It has been difficult to stablish a function of the SERPINA14 with certainty because of the inability to perform knockout or knockdown experiments in the species where the gene is present. It may also be that evolutionary divergence has resulted in species-specific roles for the SERPINA14. However, examination of the characteristics of the SERPINA14 reveals some important clues. The fact that the proteins are produced in the uterus, especially during pregnancy means that they probably play an important role to maintain the developing conceptus. Because the gene is present only in a limited number of mammals, the role of SERPINA14 in pregnancy is one that is either not important for other species or is served by other genes. Finally, the structural and biochemical features of the proteins are such that the SERPINA14 is probably not functioning as a proteinase inhibitor.

While the specific role of SERPINA14 is still open to question, it is clear that it is an important molecule. Khatib et al.39 showed that a single nucleotide polymorphism (A/G) at position 1269 of the bovine SERPINA14 was associated with productive life in cattle populations. Productive life is determined in large part by culling rate, and major causes of culling are problems with reproductive health or infectious diseases. There is evidence for a variety of functions for SERPINA14 as follows.

SERPINA14 as Immune Regulator

It has long been known that progesterone can inhibit uterine immune function, and this can been seen in sheep as delayed rejection of allografts placed into the uterus of ovariectomized ewes treated with progesterone for 60 days35,40 (Fig. 3). Given that prolonged treatment with progesterone is required to affect skin graft survival, and that the amounts of progesterone administrated are too low to directly affect lymphocyte function, it is likely that progesterone regulates uterine immune function indirectly by inducing synthesis of an immunoregulatory molecule. A plausible function for SERPINA14, at least in the sheep, is to be the mediator of progesterone’s immunosuppressive actions on the uterus. Through this role, SERPINA14 may provide immunological protection to the allogenetically distinct conceptus.41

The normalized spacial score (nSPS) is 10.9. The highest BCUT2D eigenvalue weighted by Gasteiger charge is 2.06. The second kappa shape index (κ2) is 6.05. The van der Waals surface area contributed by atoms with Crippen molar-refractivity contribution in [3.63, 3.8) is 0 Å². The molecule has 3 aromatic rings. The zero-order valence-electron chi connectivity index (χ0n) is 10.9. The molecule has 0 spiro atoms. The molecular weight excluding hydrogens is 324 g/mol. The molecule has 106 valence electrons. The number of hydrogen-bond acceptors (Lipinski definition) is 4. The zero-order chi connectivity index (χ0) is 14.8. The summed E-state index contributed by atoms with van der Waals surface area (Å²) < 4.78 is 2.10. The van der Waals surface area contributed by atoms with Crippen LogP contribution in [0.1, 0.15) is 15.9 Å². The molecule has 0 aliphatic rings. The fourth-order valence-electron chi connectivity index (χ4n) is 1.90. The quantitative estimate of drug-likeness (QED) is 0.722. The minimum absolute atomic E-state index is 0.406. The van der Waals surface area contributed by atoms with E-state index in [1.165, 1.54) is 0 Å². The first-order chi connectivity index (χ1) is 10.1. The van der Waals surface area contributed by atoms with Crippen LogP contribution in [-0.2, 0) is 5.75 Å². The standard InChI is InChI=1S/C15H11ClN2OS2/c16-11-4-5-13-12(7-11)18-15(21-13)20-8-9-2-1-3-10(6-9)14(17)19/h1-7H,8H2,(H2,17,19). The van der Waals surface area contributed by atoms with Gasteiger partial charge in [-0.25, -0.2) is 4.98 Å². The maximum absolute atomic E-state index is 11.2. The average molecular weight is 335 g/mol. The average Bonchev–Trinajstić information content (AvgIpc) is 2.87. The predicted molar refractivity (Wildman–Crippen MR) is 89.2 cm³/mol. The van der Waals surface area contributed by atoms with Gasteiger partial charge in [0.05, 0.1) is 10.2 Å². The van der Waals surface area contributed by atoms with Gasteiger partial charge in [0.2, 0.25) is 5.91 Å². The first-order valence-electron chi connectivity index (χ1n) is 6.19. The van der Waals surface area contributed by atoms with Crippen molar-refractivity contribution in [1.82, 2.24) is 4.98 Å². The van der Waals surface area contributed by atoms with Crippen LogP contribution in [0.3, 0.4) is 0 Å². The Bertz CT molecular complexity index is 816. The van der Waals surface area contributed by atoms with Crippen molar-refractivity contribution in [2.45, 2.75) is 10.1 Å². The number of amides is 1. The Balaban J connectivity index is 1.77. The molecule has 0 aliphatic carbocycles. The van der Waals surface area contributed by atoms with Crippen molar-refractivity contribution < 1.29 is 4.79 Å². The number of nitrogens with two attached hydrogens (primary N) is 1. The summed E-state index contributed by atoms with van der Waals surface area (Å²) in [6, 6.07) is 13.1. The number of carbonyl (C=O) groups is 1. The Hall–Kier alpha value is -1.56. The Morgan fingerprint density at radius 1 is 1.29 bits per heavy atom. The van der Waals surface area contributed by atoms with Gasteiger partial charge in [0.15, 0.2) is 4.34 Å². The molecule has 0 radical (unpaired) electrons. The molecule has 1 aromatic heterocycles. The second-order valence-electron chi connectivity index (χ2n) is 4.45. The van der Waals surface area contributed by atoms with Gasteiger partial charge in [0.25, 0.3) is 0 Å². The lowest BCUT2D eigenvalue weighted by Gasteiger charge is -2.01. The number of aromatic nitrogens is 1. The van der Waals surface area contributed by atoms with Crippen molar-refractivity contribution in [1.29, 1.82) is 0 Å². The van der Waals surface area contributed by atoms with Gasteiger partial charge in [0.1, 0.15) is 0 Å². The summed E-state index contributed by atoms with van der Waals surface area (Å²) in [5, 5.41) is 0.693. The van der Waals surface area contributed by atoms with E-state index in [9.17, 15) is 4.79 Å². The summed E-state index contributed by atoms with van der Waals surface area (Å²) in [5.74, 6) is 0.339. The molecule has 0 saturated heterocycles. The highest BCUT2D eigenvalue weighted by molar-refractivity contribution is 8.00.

Figure 3.

 Effect of progesterone on skin graft survival in the uterus of ovariectomized ewes. (a) Loss of an allograft in an ovariectomized ewe treated with vehicle (corn oil) for 60 days. The arrow shows remains of wool from the skin graft. Note, however, that the autograft is still present. (b) Presence of an allograft in an ovariectomized ewe treated with progesterone for 60 days (30 days before and 30 days after grafting). The figure was modified from Padua et al.35 with permission of Molecular Reproduction and Development.

Purified ovine SERPINA14 inhibited lymphocyte proliferation induced by mixed lymphocyte reactions and mitogens such as concanavalin A (Con A), phytohemagglutinin (PHA) and Candida albicans antigen.42–47 The protein did not cause any inhibitory activity against pokeweed-activated lymphocytes,44 which activates T and B cells. In addition, ovine SERPINA14 reduced the antibody titer in ewes immunized against the T-cell dependent antigen ovalbumin.46

Ovine SERPINA14 also inhibits NK cell activity. SERPINA14 blocked abortion in pregnant mice induced by poly(I)•poly(C) (Fig. 4) and reduced basal splenocyte NK cell activity.48 Additional experiments demonstrated that the protein inhibited NK-like activity in sheep lymphocytes and mouse splenocytes.48,49

Figure 4.

 Effect of ovine SERPINA14 on poly(I)•poly(C)-induced abortion in pregnant mice. Note that injection of poly(I)•poly(C) on Days 3 or 4 of pregnancy increased the number of degenerated fetuses in mice treated with vehicle or a control protein (ovine serum albumin; OSA). However, SERPINA14 greatly reduced the percentage of degenerated conceptuses in mice treated with poly(I)•poly(C). The figure was adapted from Liu and Hansen.48

In addition to immune cells, ovine SERPINA14 inhibited the proliferation of other cell types such as human prostatic adenocarcinoma (PC-3), mouse lymphoma P388D1 and canine primary osteogenic sarcoma (D-17) cell lines, and bovine pre-implantation embryos.50,51 However, the protein did not affect proliferation of γδT+ cells, an endometrial fibroblast cell line or kidney epithelial bovine cells.46,50,51

Ovine SERPINA14 does not inhibit proliferation by being cytotoxic or inducing apoptosis.44,45,47,50 The protein can bind to lymphocytes in a concentration-dependent and saturable manner.52 High concentrations (0.1–1 mg/mL) of protein are required for inhibition of cell proliferation, but these high concentrations are physiological because, in the pregnant ewe, SERPINA14 is present in multiple milligrams per milliliter concentrations in uterine fluid.2 The fact that high concentrations of SERPINA14 are required for anti-proliferative effects may imply that, rather than binding to a specific, high-affinity cell surface receptor, SERPINA14 may act on the cell by activating or inhibiting receptors for other ligands.